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MARKER DATABASE
“Bite-Size Bits of Local, National, and Global History”
“Bite-Size Bits of Local, National, and Global History”
Kirkersville in Licking County, Ohio — The American Midwest (Great Lakes)
 

Mile Markers

Kirkersville

 

—One of Several Identical Markers —

 
Mile Markers Marker image. Click for full size.
By Rev. Ronald Irick, September 2, 2016
1. Mile Markers Marker
Inscription. The Act of Congress in 1806 which authorized the construction of the National Road required that mile markers be placed at regular intervals. These reference points reassured travelers that they were following the correct route. They also indicated the distance traveled and the distance to a destination.

The use of mile markers began in the Roman Empire with the use of stone obelisks. The first Roman mile markers appeared in the fourth century B.C. on the empire’s legendary Appian Way, the road from Rome to Brindisi.

National Road mile markers are set at one mile intervals along the north side of the Road. Each state’s mile markers were a different design, but all displayed the same information. Ohio’s markers were square with round heads, made of an early form of concrete, sandstone or limestone, while in Pennsylvania they were obelisks made of cast iron. Ohio’s five-foot tall markers were set two feet deep into the ground with three feet exposed. Each marker indicated the distance to Cumberland, Maryland, where the Road begins, and the name and mileage to the nearest cities and villages, for east and westbound travelers.

Whether the letters or numerals were painted or carved, markers followed a standard pattern of showing at the top the number of miles from the beginning of the Road in Cumberland, Maryland. On the next

Mile Markers Marker image. Click for full size.
By Rev. Ronald Irick, September 2, 2016
2. Mile Markers Marker
Mile Marker and Kirkersville marker, side by side
row, they wrote the name of the next big town and number of miles to it. On the left side of the marker, it would show eastbound travelers the next big town to the east. On the right side, it would show westbound travelers the next big town to the west and the number of miles to go. On the lowest level, there was usually an initial and a small number. This indicated the nearest town. It didn’t need to be spelled out, because most people from the vicinity would recognize it from the initial.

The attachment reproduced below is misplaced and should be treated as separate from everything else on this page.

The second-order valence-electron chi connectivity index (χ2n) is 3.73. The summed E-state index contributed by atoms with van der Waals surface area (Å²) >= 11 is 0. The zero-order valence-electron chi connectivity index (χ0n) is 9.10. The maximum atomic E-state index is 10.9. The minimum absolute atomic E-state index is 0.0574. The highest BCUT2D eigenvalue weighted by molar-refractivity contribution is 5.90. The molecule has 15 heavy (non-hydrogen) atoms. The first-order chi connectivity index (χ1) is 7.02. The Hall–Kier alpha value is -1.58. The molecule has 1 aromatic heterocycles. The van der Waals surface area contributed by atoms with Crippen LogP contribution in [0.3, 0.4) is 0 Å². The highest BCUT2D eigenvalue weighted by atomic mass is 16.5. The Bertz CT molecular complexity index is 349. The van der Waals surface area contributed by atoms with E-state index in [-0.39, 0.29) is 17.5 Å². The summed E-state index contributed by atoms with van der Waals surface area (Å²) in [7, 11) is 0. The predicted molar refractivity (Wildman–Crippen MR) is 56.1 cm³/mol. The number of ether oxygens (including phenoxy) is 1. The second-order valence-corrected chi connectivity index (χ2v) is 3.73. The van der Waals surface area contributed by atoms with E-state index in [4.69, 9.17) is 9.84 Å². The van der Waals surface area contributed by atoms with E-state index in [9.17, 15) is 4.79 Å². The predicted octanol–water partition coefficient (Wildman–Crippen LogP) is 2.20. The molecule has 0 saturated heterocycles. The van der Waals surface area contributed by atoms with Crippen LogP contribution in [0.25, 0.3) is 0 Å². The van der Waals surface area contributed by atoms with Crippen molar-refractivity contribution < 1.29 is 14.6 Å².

By the 1920’s, a uniform highway numbering system with standardized road signs replaced the old mile markers, but many remain along the Road. See how many you can identify.
 
Erected by The Ohio National Road Association, Inc.
 
Marker series. This marker is included in the The Historic National Road marker series.
 
Location. 39° 57.557′ N, 82° 35.777′ W. Marker is in Kirkersville, Ohio, in Licking County. Marker is at the intersection of West Main Street (U.S. 40) and 3rd Street, on the right when traveling west on West Main Street. Click for map. There are two (2) markers in front of the Kirkersville United Methodist Church. Marker is at or near this postal address: 180 West Main Street, Kirkersville OH 43033, United States of America.
 
Other nearby markers. At least 8 other markers are

Mile Markers Marker image. Click for full size.
By Rev. Ronald Irick, September 2, 2016
3. Mile Markers Marker
Marker can be seen at a distance
within 6 miles of this marker, measured as the crow flies. Kirkersville (here, next to this marker); Outville (approx. 2.4 miles away); Etna (approx. 4.5 miles away); Hebron (approx. 4.9 miles away); Veterans of Foreign Wars Post 3496 Veterans Memorial (approx. 4.9 miles away); Pataskala Elementary School (approx. 5 miles away); Conine Homestead (approx. 5.1 miles away); Deep Cut at the Licking Summit / Millersport and the Ohio-Erie Canal (approx. 5.3 miles away).
 
Additional keywords. Old National Road
 
Categories. Roads & Vehicles
 
Mile Markers Marker image. Click for full size.
By Rev. Ronald Irick, September 2, 2016
4. Mile Markers Marker
A restored original mile marker, adjacent
Mile Markers Marker image. Click for full size.
By Rev. Ronald Irick, September 2, 2016
5. Mile Markers Marker
Pictures on the marker
 
 
Credits. This page originally submitted on , by Rev. Ronald Irick of West Liberty, Ohio. This page has been viewed 130 times since then and 17 times this year. Photos:   1, 2, 3, 4, 5. submitted on , by Rev. Ronald Irick of West Liberty, Ohio. • Bill Pfingsten was the editor who published this page. This page was last revised on September 8, 2016.
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